The sizzle in the retail and apparel mergers and acquisition scene might be gone for now, but the beauty world is abuzz with deal activity.

This story first appeared in the February 24, 2012 issue of WWD. Subscribe Today.

Murmurs have been building around Urban Decay and now StriVectin. A source said Deutsche Bank sent out books detailing the finances of Urban Decay to potential strategic buyers last week and that StriVectin hired investment bank Goldman Sachs to explore a sale.

Urban Decay has been on the beauty M&A radar for some time, but StriVectin is relatively new to the rumor mill.

StriVectin, the facial skin care company that used to make stretch mark cream, was purchased by private equity firm Catterton Partners in July 2009. The brand, which industry sources estimate generates $135 million in retail sales, is managed by Chrysallis, Catterton Partners’ beauty industry-focused management team. In recent years, Chrysallis has reformulated, repackaged and repositioned the line — and trumpeted those changes through an advertising campaign. Asked if StriVectin is in search of a buyer, Melisse Shaban, chief executive officer of Chrysallis, said, “no comment.”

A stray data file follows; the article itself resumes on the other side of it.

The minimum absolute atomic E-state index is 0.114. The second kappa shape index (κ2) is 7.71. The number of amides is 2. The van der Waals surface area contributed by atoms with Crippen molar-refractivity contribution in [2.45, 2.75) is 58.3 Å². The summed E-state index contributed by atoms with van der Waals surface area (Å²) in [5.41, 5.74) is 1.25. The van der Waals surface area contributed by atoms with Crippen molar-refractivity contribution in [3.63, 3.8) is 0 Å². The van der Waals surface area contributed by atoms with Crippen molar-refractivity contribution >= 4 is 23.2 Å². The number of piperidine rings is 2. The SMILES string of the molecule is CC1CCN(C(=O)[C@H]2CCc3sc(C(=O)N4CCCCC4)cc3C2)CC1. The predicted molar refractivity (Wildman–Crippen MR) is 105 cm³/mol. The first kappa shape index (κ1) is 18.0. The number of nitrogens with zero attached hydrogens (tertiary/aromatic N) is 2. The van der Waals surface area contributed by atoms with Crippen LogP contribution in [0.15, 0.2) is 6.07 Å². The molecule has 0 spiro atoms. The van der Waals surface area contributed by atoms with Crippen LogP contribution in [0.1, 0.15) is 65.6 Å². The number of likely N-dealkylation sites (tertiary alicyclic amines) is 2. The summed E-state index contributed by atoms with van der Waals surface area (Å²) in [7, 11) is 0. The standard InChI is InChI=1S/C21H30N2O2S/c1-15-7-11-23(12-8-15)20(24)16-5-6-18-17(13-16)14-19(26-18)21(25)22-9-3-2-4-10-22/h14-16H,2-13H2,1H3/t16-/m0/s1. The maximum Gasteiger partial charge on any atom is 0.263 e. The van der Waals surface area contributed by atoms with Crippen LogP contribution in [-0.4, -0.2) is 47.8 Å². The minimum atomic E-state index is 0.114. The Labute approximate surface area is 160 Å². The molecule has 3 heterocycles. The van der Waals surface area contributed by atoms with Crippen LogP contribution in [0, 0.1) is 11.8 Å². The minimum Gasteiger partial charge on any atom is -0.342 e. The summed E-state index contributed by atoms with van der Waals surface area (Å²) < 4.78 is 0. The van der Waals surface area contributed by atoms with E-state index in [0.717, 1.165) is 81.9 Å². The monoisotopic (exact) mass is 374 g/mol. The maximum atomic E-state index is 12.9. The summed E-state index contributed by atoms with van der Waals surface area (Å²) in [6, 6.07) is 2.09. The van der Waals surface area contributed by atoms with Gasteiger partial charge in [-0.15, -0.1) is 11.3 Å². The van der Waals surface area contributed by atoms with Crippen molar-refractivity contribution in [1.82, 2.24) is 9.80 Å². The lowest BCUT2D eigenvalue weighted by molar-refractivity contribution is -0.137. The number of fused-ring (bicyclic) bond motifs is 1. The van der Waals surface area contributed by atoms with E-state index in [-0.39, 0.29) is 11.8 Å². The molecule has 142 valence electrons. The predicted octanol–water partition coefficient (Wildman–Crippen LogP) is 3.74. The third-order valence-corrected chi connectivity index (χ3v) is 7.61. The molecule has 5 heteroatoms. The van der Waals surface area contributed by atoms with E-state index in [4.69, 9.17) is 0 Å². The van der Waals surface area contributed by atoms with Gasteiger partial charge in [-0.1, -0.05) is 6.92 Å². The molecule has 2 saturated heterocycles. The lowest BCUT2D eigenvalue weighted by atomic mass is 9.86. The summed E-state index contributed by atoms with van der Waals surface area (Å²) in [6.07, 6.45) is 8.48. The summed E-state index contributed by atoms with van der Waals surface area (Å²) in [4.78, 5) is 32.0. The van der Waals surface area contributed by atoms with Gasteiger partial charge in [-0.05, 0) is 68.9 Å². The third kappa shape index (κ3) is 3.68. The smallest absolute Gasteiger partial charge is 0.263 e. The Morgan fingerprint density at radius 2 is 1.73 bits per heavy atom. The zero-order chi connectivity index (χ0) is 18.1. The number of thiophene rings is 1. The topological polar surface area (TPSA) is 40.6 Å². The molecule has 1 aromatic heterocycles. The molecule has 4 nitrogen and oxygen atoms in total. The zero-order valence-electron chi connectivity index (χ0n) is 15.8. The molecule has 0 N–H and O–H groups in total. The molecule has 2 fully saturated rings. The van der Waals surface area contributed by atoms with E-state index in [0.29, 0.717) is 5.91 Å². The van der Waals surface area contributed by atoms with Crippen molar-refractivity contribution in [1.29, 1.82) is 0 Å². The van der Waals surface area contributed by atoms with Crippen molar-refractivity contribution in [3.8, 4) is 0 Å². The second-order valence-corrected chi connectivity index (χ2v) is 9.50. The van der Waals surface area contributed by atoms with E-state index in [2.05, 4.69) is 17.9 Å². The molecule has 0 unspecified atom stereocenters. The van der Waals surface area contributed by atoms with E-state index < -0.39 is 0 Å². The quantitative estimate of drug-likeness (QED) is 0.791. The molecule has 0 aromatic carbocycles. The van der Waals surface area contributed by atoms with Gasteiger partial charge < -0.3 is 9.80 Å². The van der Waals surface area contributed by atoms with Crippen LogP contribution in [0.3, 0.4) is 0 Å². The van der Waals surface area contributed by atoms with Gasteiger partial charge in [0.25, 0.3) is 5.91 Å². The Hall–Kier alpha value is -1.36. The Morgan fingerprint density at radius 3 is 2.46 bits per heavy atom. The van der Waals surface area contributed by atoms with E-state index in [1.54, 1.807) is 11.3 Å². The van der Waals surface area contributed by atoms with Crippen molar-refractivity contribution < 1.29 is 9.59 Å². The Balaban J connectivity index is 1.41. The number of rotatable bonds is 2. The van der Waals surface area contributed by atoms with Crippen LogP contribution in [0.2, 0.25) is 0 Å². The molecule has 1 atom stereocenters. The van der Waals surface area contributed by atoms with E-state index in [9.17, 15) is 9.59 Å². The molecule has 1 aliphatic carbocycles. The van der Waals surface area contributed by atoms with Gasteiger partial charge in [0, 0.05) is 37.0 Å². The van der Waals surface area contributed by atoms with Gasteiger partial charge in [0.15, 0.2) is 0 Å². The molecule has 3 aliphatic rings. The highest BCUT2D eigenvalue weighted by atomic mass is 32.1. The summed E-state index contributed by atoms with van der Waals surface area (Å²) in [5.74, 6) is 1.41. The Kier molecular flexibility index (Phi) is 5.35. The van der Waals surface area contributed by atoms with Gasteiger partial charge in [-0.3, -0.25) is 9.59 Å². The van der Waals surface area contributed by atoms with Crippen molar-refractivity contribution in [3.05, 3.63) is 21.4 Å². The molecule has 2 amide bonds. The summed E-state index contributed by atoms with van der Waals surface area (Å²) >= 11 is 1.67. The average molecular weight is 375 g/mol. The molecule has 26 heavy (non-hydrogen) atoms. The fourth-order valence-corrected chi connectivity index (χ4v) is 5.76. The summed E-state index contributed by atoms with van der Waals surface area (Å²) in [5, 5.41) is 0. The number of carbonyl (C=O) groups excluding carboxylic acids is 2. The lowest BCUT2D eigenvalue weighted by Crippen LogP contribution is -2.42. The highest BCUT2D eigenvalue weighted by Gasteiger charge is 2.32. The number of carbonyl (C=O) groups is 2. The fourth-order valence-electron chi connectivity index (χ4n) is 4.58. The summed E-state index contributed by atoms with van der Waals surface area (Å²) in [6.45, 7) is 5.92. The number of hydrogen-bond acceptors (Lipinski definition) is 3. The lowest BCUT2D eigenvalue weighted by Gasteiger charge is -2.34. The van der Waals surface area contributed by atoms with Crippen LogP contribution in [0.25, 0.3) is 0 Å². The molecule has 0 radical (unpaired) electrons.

Speaking generally, Shaban does expect to see several deals happen this year. Referring to the pulse of M&A, she said, “It’s an active time and there are assets out there that have value.” And that’s a good thing, she added. “We’ve got to keep the entrepreneurial spirit of beauty alive, otherwise there will be two brands and two retailers.”

Wende Zomnir, the creative director and co-founder of Urban Decay, also replied to the rumors surrounding her firm with a “no comment.” The Boston-based private equity firm Castanea Partners invested in the cosmetics brand — one of the last holdouts from the indie cosmetics brand craze — in March 2009. Investors from Castanea could not be reached for comment.

Goldman Sachs declined to comment and Deutsche Bank could not be reached Thursday.

Goldman Sachs is a giant on the M&A scene and Deutsche Bank has been garnering the interest of potential sellers since it advised Smashbox in its 2010 sale to the Estée Lauder Cos. Inc. Last month, skin care firm Yes To Inc. was also said to have been close to hiring Deutsche Bank to explore a sale.

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